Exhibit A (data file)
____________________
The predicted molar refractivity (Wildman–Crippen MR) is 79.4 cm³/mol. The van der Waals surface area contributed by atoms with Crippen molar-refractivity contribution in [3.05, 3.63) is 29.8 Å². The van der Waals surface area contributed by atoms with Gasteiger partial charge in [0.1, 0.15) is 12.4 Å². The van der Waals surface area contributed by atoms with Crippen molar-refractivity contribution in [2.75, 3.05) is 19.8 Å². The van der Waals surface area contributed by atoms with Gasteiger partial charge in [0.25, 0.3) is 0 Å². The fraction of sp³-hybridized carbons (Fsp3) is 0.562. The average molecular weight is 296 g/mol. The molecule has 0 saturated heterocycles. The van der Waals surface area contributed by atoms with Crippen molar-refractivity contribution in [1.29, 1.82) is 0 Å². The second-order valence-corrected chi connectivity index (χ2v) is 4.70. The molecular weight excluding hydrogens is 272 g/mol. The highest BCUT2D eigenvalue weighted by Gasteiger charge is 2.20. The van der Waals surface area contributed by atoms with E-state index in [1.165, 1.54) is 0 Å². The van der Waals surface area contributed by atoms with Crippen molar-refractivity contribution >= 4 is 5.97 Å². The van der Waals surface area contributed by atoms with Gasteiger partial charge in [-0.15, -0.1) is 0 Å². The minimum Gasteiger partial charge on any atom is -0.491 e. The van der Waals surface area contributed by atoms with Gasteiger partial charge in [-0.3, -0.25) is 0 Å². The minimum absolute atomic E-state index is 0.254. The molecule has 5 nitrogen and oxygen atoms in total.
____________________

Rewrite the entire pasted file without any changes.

The predicted molar refractivity (Wildman–Crippen MR) is 79.4 cm³/mol. The van der Waals surface area contributed by atoms with Crippen molar-refractivity contribution in [3.05, 3.63) is 29.8 Å². The van der Waals surface area contributed by atoms with Gasteiger partial charge in [0.1, 0.15) is 12.4 Å². The van der Waals surface area contributed by atoms with Crippen molar-refractivity contribution in [2.75, 3.05) is 19.8 Å². The van der Waals surface area contributed by atoms with Gasteiger partial charge in [0.25, 0.3) is 0 Å². The fraction of sp³-hybridized carbons (Fsp3) is 0.562. The average molecular weight is 296 g/mol. The molecule has 0 saturated heterocycles. The van der Waals surface area contributed by atoms with Crippen molar-refractivity contribution in [1.29, 1.82) is 0 Å². The second-order valence-corrected chi connectivity index (χ2v) is 4.70. The molecular weight excluding hydrogens is 272 g/mol. The highest BCUT2D eigenvalue weighted by Gasteiger charge is 2.20. The van der Waals surface area contributed by atoms with E-state index in [1.165, 1.54) is 0 Å². The van der Waals surface area contributed by atoms with Crippen molar-refractivity contribution >= 4 is 5.97 Å². The van der Waals surface area contributed by atoms with Gasteiger partial charge in [-0.15, -0.1) is 0 Å². The minimum Gasteiger partial charge on any atom is -0.491 e. The van der Waals surface area contributed by atoms with Gasteiger partial charge in [-0.3, -0.25) is 0 Å². The minimum absolute atomic E-state index is 0.254. The molecule has 5 nitrogen and oxygen atoms in total.